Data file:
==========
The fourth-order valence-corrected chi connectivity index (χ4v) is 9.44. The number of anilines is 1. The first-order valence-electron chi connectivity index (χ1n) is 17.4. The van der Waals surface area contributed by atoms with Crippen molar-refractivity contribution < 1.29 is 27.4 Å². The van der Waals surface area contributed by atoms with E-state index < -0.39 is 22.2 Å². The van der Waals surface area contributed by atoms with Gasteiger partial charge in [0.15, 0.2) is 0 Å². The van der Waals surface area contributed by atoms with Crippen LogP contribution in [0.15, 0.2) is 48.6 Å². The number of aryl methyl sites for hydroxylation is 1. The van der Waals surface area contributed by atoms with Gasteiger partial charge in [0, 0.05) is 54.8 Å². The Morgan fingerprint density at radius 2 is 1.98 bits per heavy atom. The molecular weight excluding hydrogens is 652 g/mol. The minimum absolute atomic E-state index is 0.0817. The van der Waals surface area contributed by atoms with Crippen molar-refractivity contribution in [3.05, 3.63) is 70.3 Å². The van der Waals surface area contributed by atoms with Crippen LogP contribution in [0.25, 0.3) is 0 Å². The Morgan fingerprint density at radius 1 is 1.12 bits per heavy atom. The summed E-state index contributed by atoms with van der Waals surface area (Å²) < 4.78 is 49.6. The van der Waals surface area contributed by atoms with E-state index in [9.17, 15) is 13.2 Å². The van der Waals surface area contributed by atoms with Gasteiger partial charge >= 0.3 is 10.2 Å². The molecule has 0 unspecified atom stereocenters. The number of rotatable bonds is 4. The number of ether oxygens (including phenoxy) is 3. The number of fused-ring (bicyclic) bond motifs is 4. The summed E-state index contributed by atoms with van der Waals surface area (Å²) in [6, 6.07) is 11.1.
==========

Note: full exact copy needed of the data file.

The fourth-order valence-corrected chi connectivity index (χ4v) is 9.44. The number of anilines is 1. The first-order valence-electron chi connectivity index (χ1n) is 17.4. The van der Waals surface area contributed by atoms with Crippen molar-refractivity contribution < 1.29 is 27.4 Å². The van der Waals surface area contributed by atoms with E-state index < -0.39 is 22.2 Å². The van der Waals surface area contributed by atoms with Gasteiger partial charge in [0.15, 0.2) is 0 Å². The van der Waals surface area contributed by atoms with Crippen LogP contribution in [0.15, 0.2) is 48.6 Å². The number of aryl methyl sites for hydroxylation is 1. The van der Waals surface area contributed by atoms with Gasteiger partial charge in [0, 0.05) is 54.8 Å². The Morgan fingerprint density at radius 2 is 1.98 bits per heavy atom. The molecular weight excluding hydrogens is 652 g/mol. The minimum absolute atomic E-state index is 0.0817. The van der Waals surface area contributed by atoms with Crippen molar-refractivity contribution in [3.05, 3.63) is 70.3 Å². The van der Waals surface area contributed by atoms with Crippen LogP contribution in [0.25, 0.3) is 0 Å². The Morgan fingerprint density at radius 1 is 1.12 bits per heavy atom. The summed E-state index contributed by atoms with van der Waals surface area (Å²) < 4.78 is 49.6. The van der Waals surface area contributed by atoms with E-state index in [9.17, 15) is 13.2 Å². The van der Waals surface area contributed by atoms with Gasteiger partial charge >= 0.3 is 10.2 Å². The molecule has 0 unspecified atom stereocenters. The number of rotatable bonds is 4. The number of ether oxygens (including phenoxy) is 3. The number of fused-ring (bicyclic) bond motifs is 4. The summed E-state index contributed by atoms with van der Waals surface area (Å²) in [6, 6.07) is 11.1.